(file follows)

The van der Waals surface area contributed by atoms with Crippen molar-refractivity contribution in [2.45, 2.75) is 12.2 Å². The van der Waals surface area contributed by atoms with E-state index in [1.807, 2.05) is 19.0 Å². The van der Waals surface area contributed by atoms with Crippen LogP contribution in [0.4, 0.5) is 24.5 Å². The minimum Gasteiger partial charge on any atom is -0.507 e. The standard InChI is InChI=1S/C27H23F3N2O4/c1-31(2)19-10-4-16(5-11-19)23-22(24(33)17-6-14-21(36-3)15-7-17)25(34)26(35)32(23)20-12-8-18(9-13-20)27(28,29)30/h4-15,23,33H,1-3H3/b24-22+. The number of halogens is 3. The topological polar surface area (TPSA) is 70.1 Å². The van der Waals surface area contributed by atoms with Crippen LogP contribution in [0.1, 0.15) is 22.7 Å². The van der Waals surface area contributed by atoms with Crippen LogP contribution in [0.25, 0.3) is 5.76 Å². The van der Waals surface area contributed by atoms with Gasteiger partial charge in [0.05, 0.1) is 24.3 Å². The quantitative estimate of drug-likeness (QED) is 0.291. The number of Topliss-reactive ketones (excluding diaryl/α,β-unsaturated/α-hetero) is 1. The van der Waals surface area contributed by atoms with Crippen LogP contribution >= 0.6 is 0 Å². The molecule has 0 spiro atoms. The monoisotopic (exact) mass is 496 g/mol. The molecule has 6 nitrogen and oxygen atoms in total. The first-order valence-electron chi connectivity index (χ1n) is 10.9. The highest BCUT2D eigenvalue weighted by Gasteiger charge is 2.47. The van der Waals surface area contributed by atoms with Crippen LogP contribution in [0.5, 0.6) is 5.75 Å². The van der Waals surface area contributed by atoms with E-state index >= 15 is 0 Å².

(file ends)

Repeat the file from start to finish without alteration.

The van der Waals surface area contributed by atoms with Crippen molar-refractivity contribution in [2.45, 2.75) is 12.2 Å². The van der Waals surface area contributed by atoms with E-state index in [1.807, 2.05) is 19.0 Å². The van der Waals surface area contributed by atoms with Crippen LogP contribution in [0.4, 0.5) is 24.5 Å². The minimum Gasteiger partial charge on any atom is -0.507 e. The standard InChI is InChI=1S/C27H23F3N2O4/c1-31(2)19-10-4-16(5-11-19)23-22(24(33)17-6-14-21(36-3)15-7-17)25(34)26(35)32(23)20-12-8-18(9-13-20)27(28,29)30/h4-15,23,33H,1-3H3/b24-22+. The number of halogens is 3. The topological polar surface area (TPSA) is 70.1 Å². The van der Waals surface area contributed by atoms with Crippen LogP contribution in [0.1, 0.15) is 22.7 Å². The van der Waals surface area contributed by atoms with Crippen LogP contribution in [0.25, 0.3) is 5.76 Å². The van der Waals surface area contributed by atoms with Gasteiger partial charge in [0.05, 0.1) is 24.3 Å². The quantitative estimate of drug-likeness (QED) is 0.291. The number of Topliss-reactive ketones (excluding diaryl/α,β-unsaturated/α-hetero) is 1. The van der Waals surface area contributed by atoms with Crippen LogP contribution >= 0.6 is 0 Å². The molecule has 0 spiro atoms. The monoisotopic (exact) mass is 496 g/mol. The molecule has 6 nitrogen and oxygen atoms in total. The first-order valence-electron chi connectivity index (χ1n) is 10.9. The highest BCUT2D eigenvalue weighted by Gasteiger charge is 2.47. The van der Waals surface area contributed by atoms with Crippen LogP contribution in [0.5, 0.6) is 5.75 Å². The van der Waals surface area contributed by atoms with E-state index >= 15 is 0 Å².